Table 3 includes drug-related adverse events with an incidence of >5% for the 216 patients who received either 250 mg or 500 mg of gefitinib monotherapy for treatment of NSCLC. The most common adverse events reported at the recommended 250 mg daily dose were diarrhea, rash, acne, dry skin, nausea, and vomiting. The 500 mg dose showed a higher rate for most of these adverse events.

Table 4 provides drug-related adverse events with an incidence of >5% by CTC grade for the patients who received the 250 mg/day dose of gefitinib monotherapy for treatment of NSCLC. Only 2% of patients stopped therapy due to an adverse drug reaction (ADR). The onset of these ADRs occurred within the first month of therapy.

Gefitinib adverse reactions.png

Other adverse events reported at an incidence of <5% in patients who received either 250 mg or 500 mg as monotherapy for treatment of NSCLC (along with their frequency at the 250 mg recommended dose) include the following: peripheral edema (2%), amblyopia (2%), dyspnea (2%), conjunctivitis (1%), vesiculobullous rash (1%), and mouth ulceration (1%).

Interstitial Lung Disease

Cases of interstitial lung disease (ILD) have been observed in patients receiving gefitinib at an overall incidence of about 1%. Approximately 1/3 of the cases have been fatal. The reported incidence of ILD was about 2% in the Japanese post-marketing experience, about 0.3% in approximately 23,000 patients treated with gefitinib in a US expanded access program and about 1% in the studies of first-line use in NSCLC (but with similar rates in both treatment and placebo groups).

Reports have described the adverse event as interstitial pneumonia, pneumonitis and alveolitis. Patients often present with the acute onset of dyspnea, sometimes associated with cough or low-grade fever, often becoming severe within a short time and requiring hospitalization. ILD has occurred in patients who have received prior radiation therapy (31% of reported cases), prior chemotherapy (57% of reported patients), and no previous therapy (12% of reported cases). Patients with concurrent idiopathic pulmonary fibrosis whose condition worsens while receiving gefitinib have been observed to have an increased mortality compared to those without concurrent idiopathic pulmonary fibrosis.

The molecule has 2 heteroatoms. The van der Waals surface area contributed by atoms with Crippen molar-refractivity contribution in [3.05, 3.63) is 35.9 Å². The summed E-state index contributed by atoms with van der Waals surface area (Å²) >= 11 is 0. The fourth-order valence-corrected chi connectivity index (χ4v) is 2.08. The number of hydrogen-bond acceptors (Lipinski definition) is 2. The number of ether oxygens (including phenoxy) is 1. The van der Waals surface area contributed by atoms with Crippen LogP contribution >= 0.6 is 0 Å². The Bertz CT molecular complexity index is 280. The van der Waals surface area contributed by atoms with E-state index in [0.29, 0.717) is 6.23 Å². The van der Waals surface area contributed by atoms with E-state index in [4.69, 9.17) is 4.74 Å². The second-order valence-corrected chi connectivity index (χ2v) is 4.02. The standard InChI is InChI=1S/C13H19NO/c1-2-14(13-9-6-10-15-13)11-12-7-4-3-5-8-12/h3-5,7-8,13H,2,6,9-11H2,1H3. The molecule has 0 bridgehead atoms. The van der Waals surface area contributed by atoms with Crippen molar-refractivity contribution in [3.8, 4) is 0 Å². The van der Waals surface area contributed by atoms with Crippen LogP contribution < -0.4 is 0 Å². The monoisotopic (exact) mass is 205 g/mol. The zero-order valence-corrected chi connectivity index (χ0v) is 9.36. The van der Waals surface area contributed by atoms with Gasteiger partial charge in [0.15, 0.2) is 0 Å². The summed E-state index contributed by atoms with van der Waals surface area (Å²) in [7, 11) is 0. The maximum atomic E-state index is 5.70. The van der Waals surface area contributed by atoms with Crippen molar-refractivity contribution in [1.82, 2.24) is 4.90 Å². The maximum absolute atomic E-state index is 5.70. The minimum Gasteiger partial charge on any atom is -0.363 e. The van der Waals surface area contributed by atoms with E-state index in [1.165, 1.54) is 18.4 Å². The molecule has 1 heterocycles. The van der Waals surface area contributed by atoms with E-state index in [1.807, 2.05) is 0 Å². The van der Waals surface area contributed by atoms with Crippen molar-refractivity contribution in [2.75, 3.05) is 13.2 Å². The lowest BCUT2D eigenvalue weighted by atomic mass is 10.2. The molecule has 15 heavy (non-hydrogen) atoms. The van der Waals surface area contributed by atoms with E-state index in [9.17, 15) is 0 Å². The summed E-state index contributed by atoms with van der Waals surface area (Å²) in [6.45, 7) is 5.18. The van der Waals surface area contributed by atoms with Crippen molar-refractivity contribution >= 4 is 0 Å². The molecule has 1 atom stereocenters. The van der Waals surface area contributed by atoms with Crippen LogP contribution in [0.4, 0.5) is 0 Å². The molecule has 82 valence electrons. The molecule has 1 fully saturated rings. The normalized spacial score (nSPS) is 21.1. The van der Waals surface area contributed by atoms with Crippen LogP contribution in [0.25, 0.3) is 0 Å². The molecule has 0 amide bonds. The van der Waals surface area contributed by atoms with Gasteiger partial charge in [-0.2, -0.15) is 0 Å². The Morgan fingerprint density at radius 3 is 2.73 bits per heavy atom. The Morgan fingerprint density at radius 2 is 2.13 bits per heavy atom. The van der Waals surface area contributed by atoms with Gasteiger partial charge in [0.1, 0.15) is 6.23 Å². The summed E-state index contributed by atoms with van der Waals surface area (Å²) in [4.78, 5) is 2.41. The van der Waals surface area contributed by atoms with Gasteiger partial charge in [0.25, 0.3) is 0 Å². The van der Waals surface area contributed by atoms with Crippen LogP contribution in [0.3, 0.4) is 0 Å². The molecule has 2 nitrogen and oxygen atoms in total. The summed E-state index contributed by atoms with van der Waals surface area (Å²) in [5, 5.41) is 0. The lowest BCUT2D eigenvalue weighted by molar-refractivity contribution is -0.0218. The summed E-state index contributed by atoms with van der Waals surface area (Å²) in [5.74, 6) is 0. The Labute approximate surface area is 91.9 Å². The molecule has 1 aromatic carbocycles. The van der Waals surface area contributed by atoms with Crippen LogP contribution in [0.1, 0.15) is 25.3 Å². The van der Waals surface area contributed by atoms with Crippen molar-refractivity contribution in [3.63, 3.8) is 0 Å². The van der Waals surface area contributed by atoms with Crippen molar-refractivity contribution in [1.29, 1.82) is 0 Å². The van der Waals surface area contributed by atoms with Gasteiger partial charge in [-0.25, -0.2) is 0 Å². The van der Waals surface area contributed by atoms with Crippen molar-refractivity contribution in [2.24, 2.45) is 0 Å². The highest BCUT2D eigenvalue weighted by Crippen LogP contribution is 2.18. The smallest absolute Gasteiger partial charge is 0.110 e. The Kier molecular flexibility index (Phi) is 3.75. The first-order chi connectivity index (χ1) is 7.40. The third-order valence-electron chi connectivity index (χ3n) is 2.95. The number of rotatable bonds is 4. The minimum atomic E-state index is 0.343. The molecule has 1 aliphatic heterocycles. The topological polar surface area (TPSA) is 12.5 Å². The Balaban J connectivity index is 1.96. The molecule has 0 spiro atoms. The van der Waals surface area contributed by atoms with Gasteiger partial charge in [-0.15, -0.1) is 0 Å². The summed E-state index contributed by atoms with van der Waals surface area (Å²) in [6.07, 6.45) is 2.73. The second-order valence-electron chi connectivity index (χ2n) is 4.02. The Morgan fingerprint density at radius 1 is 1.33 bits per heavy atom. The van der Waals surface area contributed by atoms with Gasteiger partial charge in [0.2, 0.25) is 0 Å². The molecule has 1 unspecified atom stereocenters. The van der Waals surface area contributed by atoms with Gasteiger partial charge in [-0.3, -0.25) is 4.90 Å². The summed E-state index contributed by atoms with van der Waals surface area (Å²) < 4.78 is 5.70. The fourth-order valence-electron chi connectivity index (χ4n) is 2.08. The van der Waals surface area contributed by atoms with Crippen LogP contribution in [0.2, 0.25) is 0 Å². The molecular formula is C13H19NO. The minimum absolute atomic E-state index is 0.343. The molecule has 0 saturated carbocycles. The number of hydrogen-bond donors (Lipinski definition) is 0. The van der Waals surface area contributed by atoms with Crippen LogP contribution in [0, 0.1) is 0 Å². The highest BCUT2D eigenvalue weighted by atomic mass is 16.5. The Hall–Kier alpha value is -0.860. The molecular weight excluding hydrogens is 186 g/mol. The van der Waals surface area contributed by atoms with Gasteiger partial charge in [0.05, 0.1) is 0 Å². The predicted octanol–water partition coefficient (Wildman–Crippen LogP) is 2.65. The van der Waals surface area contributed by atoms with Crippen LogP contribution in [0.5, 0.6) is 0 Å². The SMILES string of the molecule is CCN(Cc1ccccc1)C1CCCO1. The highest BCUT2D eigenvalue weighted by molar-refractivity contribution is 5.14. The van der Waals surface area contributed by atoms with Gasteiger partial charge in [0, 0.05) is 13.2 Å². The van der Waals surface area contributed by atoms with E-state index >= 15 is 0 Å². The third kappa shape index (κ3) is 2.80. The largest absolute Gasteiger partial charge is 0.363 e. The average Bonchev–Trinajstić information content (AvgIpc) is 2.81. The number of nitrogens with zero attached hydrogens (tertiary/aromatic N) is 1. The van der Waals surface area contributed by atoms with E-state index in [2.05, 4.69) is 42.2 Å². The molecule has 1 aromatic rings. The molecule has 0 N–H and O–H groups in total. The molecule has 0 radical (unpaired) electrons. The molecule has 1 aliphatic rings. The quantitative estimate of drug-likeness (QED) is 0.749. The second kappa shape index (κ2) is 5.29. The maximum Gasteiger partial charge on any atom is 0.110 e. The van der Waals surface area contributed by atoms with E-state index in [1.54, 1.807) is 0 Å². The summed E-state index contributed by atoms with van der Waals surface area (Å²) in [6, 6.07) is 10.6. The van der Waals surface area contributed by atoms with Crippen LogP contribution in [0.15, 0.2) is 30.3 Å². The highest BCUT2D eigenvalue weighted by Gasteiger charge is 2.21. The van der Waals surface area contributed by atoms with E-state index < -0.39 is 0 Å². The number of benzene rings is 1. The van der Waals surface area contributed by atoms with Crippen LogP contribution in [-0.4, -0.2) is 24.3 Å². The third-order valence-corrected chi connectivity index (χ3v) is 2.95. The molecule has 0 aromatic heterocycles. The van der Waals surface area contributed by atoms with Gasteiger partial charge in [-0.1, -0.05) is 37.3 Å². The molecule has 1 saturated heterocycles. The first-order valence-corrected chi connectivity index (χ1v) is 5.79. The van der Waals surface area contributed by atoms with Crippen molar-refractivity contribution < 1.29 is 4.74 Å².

In the event of acute onset or worsening of pulmonary symptoms (dyspnea, cough, fever), gefitinib therapy should be interrupted and a prompt investigation of these symptoms should occur. If ILD is confirmed, gefitinib should be discontinued and the patient treated appropriately.

In patients receiving gefitinib therapy, there were reports of eye pain and corneal erosion/ulcer, sometimes in association with aberrant eyelash growth. Hemorrhage, such as epistaxis and hematuria have been reported in patients receiving gefitinib. There were also rare reports of pancreatitis and very rare reports of corneal membrane sloughing, ocular ischemia/hemorrhage, toxic epidermal necrolysis, erythema multiforme, and allergic reactions, including angioedema and urticaria.

International Normalized Ratio (INR) elevations and/or bleeding events have been reported in some patients taking warfarin while on gefitinib therapy. Patients taking warfarin should be monitored regularly for changes in prothrombin time or INR.

Data from non-clinical (in vitro and in vivo) studies indicate that gefitinib has the potential to inhibit the cardiac action potential repolarization process (eg, QT interval). The clinical relevance of these findings is unknown.

Postmarketing Experience

There is limited information regarding Gefitinib Postmarketing Experience in the drug label.

Drug Interactions

  • Substances that are inducers of CYP3A4 activity increase the metabolism of gefitinib and decrease its plasma concentrations. In patients receiving a potent CYP3A4 inducer such as rifampicin or phenytoin, a dose increase to 500 mg daily should be considered in the absence of severe adverse drug reaction, and clinical response and adverse events should be carefully monitored.
  • International Normalized Ratio (INR) elevations and/or bleeding events have been reported in some patients taking warfarin while on gefitinib therapy. Patients taking warfarin should be monitored regularly for changes in prothrombin time or INR.
  • Substances that are potent inhibitors of CYP3A4 activity (eg, ketoconazole and itraconazole) decrease gefitinib metabolism and increase gefitinib plasma concentrations. This increase may be clinically relevant as adverse experiences are related to dose and exposure; therefore, caution should be used when administering CYP3A4 inhibitors with gefitinib.